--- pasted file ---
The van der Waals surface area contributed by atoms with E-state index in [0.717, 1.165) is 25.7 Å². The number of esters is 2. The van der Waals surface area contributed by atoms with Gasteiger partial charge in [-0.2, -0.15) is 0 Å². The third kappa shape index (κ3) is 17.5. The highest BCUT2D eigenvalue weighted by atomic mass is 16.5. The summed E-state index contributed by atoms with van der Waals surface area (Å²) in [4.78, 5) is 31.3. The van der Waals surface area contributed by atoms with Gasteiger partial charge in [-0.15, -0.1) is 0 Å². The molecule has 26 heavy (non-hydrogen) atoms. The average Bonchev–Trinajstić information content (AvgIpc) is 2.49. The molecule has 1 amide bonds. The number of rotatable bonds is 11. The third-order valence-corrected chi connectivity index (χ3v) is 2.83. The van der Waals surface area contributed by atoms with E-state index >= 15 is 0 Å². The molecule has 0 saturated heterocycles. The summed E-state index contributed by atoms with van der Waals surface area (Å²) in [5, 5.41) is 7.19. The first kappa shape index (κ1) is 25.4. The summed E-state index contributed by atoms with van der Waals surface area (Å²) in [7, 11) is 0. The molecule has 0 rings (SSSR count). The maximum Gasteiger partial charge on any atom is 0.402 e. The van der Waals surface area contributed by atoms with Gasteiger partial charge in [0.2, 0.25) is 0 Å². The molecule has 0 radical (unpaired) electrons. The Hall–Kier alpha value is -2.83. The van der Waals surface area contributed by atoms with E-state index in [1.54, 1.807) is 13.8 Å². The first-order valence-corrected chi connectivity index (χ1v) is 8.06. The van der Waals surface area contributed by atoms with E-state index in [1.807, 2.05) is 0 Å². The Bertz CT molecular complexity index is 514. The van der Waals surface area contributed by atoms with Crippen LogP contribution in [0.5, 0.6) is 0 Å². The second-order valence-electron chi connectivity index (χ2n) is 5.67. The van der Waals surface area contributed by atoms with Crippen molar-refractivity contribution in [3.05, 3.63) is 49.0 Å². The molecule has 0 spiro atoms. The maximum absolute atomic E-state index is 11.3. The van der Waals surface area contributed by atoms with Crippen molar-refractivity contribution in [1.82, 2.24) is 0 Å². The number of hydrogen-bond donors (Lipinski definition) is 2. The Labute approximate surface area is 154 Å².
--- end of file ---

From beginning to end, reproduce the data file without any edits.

The van der Waals surface area contributed by atoms with E-state index in [0.717, 1.165) is 25.7 Å². The number of esters is 2. The van der Waals surface area contributed by atoms with Gasteiger partial charge in [-0.2, -0.15) is 0 Å². The third kappa shape index (κ3) is 17.5. The highest BCUT2D eigenvalue weighted by atomic mass is 16.5. The summed E-state index contributed by atoms with van der Waals surface area (Å²) in [4.78, 5) is 31.3. The van der Waals surface area contributed by atoms with Gasteiger partial charge in [-0.15, -0.1) is 0 Å². The molecule has 26 heavy (non-hydrogen) atoms. The average Bonchev–Trinajstić information content (AvgIpc) is 2.49. The molecule has 1 amide bonds. The number of rotatable bonds is 11. The third-order valence-corrected chi connectivity index (χ3v) is 2.83. The van der Waals surface area contributed by atoms with E-state index >= 15 is 0 Å². The molecule has 0 saturated heterocycles. The summed E-state index contributed by atoms with van der Waals surface area (Å²) in [5, 5.41) is 7.19. The first kappa shape index (κ1) is 25.4. The summed E-state index contributed by atoms with van der Waals surface area (Å²) in [7, 11) is 0. The molecule has 0 rings (SSSR count). The maximum Gasteiger partial charge on any atom is 0.402 e. The van der Waals surface area contributed by atoms with Gasteiger partial charge in [0.2, 0.25) is 0 Å². The molecule has 0 radical (unpaired) electrons. The Hall–Kier alpha value is -2.83. The van der Waals surface area contributed by atoms with E-state index in [1.54, 1.807) is 13.8 Å². The first-order valence-corrected chi connectivity index (χ1v) is 8.06. The van der Waals surface area contributed by atoms with E-state index in [1.807, 2.05) is 0 Å². The Bertz CT molecular complexity index is 514. The van der Waals surface area contributed by atoms with Crippen LogP contribution in [0.5, 0.6) is 0 Å². The second-order valence-electron chi connectivity index (χ2n) is 5.67. The van der Waals surface area contributed by atoms with Crippen molar-refractivity contribution in [3.05, 3.63) is 49.0 Å². The molecule has 0 spiro atoms. The maximum absolute atomic E-state index is 11.3. The van der Waals surface area contributed by atoms with Crippen molar-refractivity contribution in [1.82, 2.24) is 0 Å². The number of hydrogen-bond donors (Lipinski definition) is 2. The Labute approximate surface area is 154 Å².